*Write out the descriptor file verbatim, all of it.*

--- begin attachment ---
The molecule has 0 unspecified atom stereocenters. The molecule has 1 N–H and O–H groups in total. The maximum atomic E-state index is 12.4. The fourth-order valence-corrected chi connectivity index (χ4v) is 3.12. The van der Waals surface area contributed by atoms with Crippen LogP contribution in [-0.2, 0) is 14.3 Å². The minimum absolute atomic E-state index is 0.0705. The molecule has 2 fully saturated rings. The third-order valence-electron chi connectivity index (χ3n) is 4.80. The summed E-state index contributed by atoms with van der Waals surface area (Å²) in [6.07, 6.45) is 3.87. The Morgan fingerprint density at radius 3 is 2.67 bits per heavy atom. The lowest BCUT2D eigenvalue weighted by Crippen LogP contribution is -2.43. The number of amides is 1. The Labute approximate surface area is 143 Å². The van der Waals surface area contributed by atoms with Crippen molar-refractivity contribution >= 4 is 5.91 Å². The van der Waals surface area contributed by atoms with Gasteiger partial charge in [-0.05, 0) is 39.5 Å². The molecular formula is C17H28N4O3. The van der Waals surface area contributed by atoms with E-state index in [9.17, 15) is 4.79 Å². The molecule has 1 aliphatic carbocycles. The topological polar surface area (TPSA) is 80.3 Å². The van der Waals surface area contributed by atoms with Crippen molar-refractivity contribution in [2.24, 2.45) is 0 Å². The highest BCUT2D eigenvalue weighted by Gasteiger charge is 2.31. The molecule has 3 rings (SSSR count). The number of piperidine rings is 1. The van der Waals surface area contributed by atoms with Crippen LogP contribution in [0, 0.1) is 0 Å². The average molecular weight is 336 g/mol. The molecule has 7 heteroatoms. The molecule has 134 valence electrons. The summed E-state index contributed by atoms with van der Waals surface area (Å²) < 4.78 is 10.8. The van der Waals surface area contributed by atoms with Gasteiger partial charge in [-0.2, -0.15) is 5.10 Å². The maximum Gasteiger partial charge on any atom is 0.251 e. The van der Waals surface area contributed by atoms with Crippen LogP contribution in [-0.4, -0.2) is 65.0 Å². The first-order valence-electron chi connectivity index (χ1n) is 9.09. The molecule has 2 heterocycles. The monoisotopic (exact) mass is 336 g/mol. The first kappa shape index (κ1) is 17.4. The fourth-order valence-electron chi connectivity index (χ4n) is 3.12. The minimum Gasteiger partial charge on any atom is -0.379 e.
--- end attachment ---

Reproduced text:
The molecule has 0 unspecified atom stereocenters. The molecule has 1 N–H and O–H groups in total. The maximum atomic E-state index is 12.4. The fourth-order valence-corrected chi connectivity index (χ4v) is 3.12. The van der Waals surface area contributed by atoms with Crippen LogP contribution in [-0.2, 0) is 14.3 Å². The minimum absolute atomic E-state index is 0.0705. The molecule has 2 fully saturated rings. The third-order valence-electron chi connectivity index (χ3n) is 4.80. The summed E-state index contributed by atoms with van der Waals surface area (Å²) in [6.07, 6.45) is 3.87. The Morgan fingerprint density at radius 3 is 2.67 bits per heavy atom. The lowest BCUT2D eigenvalue weighted by Crippen LogP contribution is -2.43. The number of amides is 1. The Labute approximate surface area is 143 Å². The van der Waals surface area contributed by atoms with Crippen molar-refractivity contribution >= 4 is 5.91 Å². The van der Waals surface area contributed by atoms with Gasteiger partial charge in [-0.05, 0) is 39.5 Å². The molecular formula is C17H28N4O3. The van der Waals surface area contributed by atoms with E-state index in [9.17, 15) is 4.79 Å². The molecule has 1 aliphatic carbocycles. The topological polar surface area (TPSA) is 80.3 Å². The van der Waals surface area contributed by atoms with Crippen molar-refractivity contribution in [2.24, 2.45) is 0 Å². The highest BCUT2D eigenvalue weighted by Gasteiger charge is 2.31. The molecule has 3 rings (SSSR count). The number of piperidine rings is 1. The van der Waals surface area contributed by atoms with Crippen LogP contribution in [0, 0.1) is 0 Å². The average molecular weight is 336 g/mol. The molecule has 7 heteroatoms. The molecule has 134 valence electrons. The summed E-state index contributed by atoms with van der Waals surface area (Å²) < 4.78 is 10.8. The van der Waals surface area contributed by atoms with Gasteiger partial charge in [-0.2, -0.15) is 5.10 Å². The maximum Gasteiger partial charge on any atom is 0.251 e. The van der Waals surface area contributed by atoms with Crippen LogP contribution in [-0.4, -0.2) is 65.0 Å². The first-order valence-electron chi connectivity index (χ1n) is 9.09. The molecule has 2 heterocycles. The monoisotopic (exact) mass is 336 g/mol. The first kappa shape index (κ1) is 17.4. The fourth-order valence-electron chi connectivity index (χ4n) is 3.12. The minimum Gasteiger partial charge on any atom is -0.379 e.